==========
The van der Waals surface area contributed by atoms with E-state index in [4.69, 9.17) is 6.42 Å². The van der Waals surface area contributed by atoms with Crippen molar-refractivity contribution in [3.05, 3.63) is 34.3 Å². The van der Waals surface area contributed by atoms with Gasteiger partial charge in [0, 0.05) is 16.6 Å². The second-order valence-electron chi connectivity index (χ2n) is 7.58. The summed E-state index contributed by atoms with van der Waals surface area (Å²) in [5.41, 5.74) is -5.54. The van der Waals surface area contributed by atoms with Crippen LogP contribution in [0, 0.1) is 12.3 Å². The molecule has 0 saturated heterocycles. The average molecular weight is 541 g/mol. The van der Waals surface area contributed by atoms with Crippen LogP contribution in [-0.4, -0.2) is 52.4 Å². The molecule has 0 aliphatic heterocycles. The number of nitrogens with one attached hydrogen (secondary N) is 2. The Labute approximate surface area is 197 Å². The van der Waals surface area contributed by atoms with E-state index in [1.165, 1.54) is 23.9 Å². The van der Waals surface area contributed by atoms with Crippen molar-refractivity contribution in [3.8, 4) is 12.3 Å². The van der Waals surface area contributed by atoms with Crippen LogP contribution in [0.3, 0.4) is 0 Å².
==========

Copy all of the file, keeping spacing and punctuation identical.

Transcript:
The van der Waals surface area contributed by atoms with E-state index in [4.69, 9.17) is 6.42 Å². The van der Waals surface area contributed by atoms with Crippen molar-refractivity contribution in [3.05, 3.63) is 34.3 Å². The van der Waals surface area contributed by atoms with Gasteiger partial charge in [0, 0.05) is 16.6 Å². The second-order valence-electron chi connectivity index (χ2n) is 7.58. The summed E-state index contributed by atoms with van der Waals surface area (Å²) in [5.41, 5.74) is -5.54. The van der Waals surface area contributed by atoms with Crippen LogP contribution in [0, 0.1) is 12.3 Å². The molecule has 0 saturated heterocycles. The average molecular weight is 541 g/mol. The van der Waals surface area contributed by atoms with Crippen LogP contribution in [-0.4, -0.2) is 52.4 Å². The molecule has 0 aliphatic heterocycles. The number of nitrogens with one attached hydrogen (secondary N) is 2. The Labute approximate surface area is 197 Å². The van der Waals surface area contributed by atoms with E-state index in [1.165, 1.54) is 23.9 Å². The van der Waals surface area contributed by atoms with Crippen molar-refractivity contribution in [3.8, 4) is 12.3 Å². The van der Waals surface area contributed by atoms with Crippen LogP contribution in [0.3, 0.4) is 0 Å².